Mexico’s President: Pemex’s Enormous Debt Won’t Grow Further

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By Tsvetana Paraskova

The enormous debt of Mexico’s state oil firm Pemex has not increased since the new administration took office in December 2018, and will not increase in the future, Mexican President Andrés Manuel López Obrador said on Friday.

“The debt hasn’t grown during our time, and it’s not going to grow,” Reuters quoted López Obrador as saying at a press conference.

The Mexican state oil firm has a total of US$106 billion in financial debt, which makes it the world’s most indebted oil company.

Left-wing President López Obrador—in office since December 1—wants a greater role for Pemex in reversing the downward trend in Mexican oil production.

Pemex’s crude oil production has declined in recent years—according to Pemex figures, its crude oil production averaged 1.813 million bpd in 2018. To compare, Pemex’s crude oil production averaged 2.429 million bpd in 2014, falling to 1.948 million bpd in 2017.

Apart from boosting oil production and Pemex’s role in Mexico, López Obrador bets on a major new oil refinery as part of his goal for “energy independence.”

Last week, Mexico scrapped plans to tender the construction of the refinery to foreign companies, saying that it would be Pemex that will oversee the project. According to López Obrador, the foreign firms won’t be able to meet the government deadline to have the project ready by 2022 and weren’t happy with the US$8-billion price tag.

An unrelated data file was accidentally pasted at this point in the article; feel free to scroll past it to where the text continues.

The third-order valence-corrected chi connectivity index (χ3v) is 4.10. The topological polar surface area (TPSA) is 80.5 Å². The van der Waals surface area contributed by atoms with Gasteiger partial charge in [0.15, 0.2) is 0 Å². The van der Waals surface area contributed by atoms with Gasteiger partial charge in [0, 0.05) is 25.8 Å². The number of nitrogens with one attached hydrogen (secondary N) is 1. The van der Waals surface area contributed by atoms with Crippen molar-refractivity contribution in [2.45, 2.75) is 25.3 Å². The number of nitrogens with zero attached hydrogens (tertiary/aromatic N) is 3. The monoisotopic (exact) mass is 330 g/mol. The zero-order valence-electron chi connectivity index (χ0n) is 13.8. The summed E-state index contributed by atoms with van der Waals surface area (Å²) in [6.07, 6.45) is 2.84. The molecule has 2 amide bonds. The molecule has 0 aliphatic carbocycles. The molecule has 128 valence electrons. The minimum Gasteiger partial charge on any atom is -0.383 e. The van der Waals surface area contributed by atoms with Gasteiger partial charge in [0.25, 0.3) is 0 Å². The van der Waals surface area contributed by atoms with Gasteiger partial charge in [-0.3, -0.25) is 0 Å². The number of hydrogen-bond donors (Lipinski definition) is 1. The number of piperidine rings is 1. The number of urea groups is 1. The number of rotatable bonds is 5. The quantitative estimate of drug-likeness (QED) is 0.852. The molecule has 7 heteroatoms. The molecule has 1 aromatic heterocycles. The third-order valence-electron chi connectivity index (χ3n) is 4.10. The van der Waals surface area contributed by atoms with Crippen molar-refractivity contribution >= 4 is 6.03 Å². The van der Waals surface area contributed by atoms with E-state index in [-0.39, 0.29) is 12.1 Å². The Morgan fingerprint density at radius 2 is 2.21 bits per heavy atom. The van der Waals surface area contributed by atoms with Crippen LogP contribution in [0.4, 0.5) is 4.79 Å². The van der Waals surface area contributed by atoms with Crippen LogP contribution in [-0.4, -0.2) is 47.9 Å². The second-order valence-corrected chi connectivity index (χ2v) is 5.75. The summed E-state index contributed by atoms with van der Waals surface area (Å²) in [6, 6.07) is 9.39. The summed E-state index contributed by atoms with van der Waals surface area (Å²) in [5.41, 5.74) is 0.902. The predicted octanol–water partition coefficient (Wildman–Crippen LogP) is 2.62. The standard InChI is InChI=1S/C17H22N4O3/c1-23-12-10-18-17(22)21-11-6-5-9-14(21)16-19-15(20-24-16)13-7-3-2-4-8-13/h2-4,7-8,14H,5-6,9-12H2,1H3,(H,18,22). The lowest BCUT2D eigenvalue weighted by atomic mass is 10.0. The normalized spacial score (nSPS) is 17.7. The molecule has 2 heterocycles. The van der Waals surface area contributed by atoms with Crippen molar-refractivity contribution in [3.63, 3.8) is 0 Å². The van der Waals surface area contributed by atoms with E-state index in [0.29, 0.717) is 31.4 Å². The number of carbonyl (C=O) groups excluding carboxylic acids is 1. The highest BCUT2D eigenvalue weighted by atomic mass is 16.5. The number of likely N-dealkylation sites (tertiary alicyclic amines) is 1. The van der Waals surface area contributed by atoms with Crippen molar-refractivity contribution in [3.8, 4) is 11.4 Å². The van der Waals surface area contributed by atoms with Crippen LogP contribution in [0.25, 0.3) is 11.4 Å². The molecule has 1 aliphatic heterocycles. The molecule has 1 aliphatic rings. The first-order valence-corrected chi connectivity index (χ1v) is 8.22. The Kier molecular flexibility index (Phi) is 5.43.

“The company has secured the financial, technical, human and material resources necessary to complete the project,” Pemex said in a statement last week. According to Pemex and López Obrador, the entire project will cost US$8.3 billion (160 billion Mexican pesos) and will create 100,000 jobs. Construction is scheduled to begin on June 2 this year and is expected to conclude in May 2022.

Analysts, however, doubt that Mexico could complete the project on time and on budget, which could put additional strain on government and Pemex finances.

According to Moody’s, the project is expected to exceed the planned budget—in a big way, because of Mexico’s “limited know-how” in such large-scale ventures.

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